Is the Sky Falling?

Analysts, Tool Makers Say No

One would have thought the sky was falling on the semiconductor industry last Thursday morning as technology stocks dropped, with semiconductor capital equipment shares leading the way.

Chicken Little must be an investor.

Alas, Electronic News (the print edition): we hardly knew ye!Assembly equipment company Kulicke and Soffa Industries Inc. (K&S) Wednesday evening announced that it experienced some customer order deferrals and pushouts for ball-bonder tools because of space constraints and wafer and substrate shortages affecting certain customers.

“We hope no one overreacts to this news,” said C. Scott Kulicke, the company’s chairman and chief executive officer.

But overreaction is exactly what happened according to analysts and other equipment manufacturers. The K&S announcement, coupled with reports that Motorola Inc. would reduce its projection of demand for wireless handsets, prompted already nervous investors to sell off technology stocks Thursday.

On Thursday as of noon EDT, the tech-heavy Nasdaq index had lost 22 points, or 0.61 percent, falling to 3,635 after dropping more than 3 percent earlier in the day. Even the consistent performers in the capital equipment industry weren’t immune; Applied Materials Inc. was down $3.56 and closed at $69 per share. The Nasdaq rebounded, however, to close at 3,750, up 101 points.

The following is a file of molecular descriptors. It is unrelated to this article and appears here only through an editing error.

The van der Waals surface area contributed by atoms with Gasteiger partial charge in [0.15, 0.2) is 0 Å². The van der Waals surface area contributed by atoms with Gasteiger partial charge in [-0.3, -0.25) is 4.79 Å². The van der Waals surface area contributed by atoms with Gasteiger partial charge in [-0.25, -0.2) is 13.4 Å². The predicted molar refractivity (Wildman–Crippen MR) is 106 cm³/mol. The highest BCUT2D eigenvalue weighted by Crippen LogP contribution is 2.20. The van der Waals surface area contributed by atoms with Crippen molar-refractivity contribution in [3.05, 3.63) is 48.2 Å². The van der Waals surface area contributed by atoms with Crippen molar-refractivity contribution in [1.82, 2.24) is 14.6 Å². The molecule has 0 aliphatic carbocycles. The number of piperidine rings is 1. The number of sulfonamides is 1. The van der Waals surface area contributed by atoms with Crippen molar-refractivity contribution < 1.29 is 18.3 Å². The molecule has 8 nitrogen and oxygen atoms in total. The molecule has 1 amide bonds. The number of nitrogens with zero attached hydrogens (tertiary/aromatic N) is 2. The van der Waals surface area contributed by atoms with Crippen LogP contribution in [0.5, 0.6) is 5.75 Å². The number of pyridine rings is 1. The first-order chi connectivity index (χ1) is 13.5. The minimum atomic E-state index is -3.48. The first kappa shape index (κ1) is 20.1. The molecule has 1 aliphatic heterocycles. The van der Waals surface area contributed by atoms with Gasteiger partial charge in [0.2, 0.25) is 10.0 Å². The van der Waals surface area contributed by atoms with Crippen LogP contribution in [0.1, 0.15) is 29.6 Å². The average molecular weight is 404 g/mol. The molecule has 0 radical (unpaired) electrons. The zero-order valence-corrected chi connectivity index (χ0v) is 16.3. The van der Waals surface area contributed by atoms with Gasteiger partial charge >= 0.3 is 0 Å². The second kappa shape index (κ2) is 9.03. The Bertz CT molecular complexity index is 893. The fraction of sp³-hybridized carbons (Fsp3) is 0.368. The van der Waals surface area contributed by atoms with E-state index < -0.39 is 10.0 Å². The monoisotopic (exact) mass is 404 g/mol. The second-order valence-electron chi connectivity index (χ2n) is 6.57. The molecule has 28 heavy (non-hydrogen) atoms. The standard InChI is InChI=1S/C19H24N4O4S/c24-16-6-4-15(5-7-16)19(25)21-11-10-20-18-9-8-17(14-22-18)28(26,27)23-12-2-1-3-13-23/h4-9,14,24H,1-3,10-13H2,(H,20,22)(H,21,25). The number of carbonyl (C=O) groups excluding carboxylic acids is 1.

While many chip stocks, including chipmakers IBM and Intel, ended Thursday on positive notes, equipment stocks remained tepid. The Semiconductor Equipment and Materials International (SEMI) index of equipment companies ended the day down more than three points. Technology stocks in general seemed to be holding their gains on Friday-the Nasdaq was up more than 14 points as of 12:45 p.m. EDT. Equipment stocks, however, continued to be lukewarm; the SEMI index was down another 1.5 points.

No Cause for Alarm

Fat kid in a bunny suit -- that's me!
Well, now I can say it: they were WRONG!

Technology and financial analysts said investor reaction had to do with mixed signals in the marketplace, and not the analog/digital kind.

On one hand, there was the K&S announcement, the Motorola announcement, and recent reports from some companies that near-future earnings may not be as high as predicted. But this tends to be typical for second-quarter reports during the summer, even during an upswing. Furthermore, many companies are posting record earnings and aren’t experiencing the traditional summer slowdown. Also, the Semiconductor Industry Association (SIA) last Thursday reported that world semi sales had topped $16.6 billion in June, a 48 percent year-to-year increase over June 1999 and an all-time record.

“(The SIA) figures are through the roof, which indicates the industry is as good as it can get, and every time we say that, it gets better,” observed Risto Puhakka, vice president of VLSI Research Inc. He added that the stock price of chipmakers doesn’t seem to be getting stronger, however, and some have even declined recently. “We have a lot of mixed signals from the marketplace,” he said.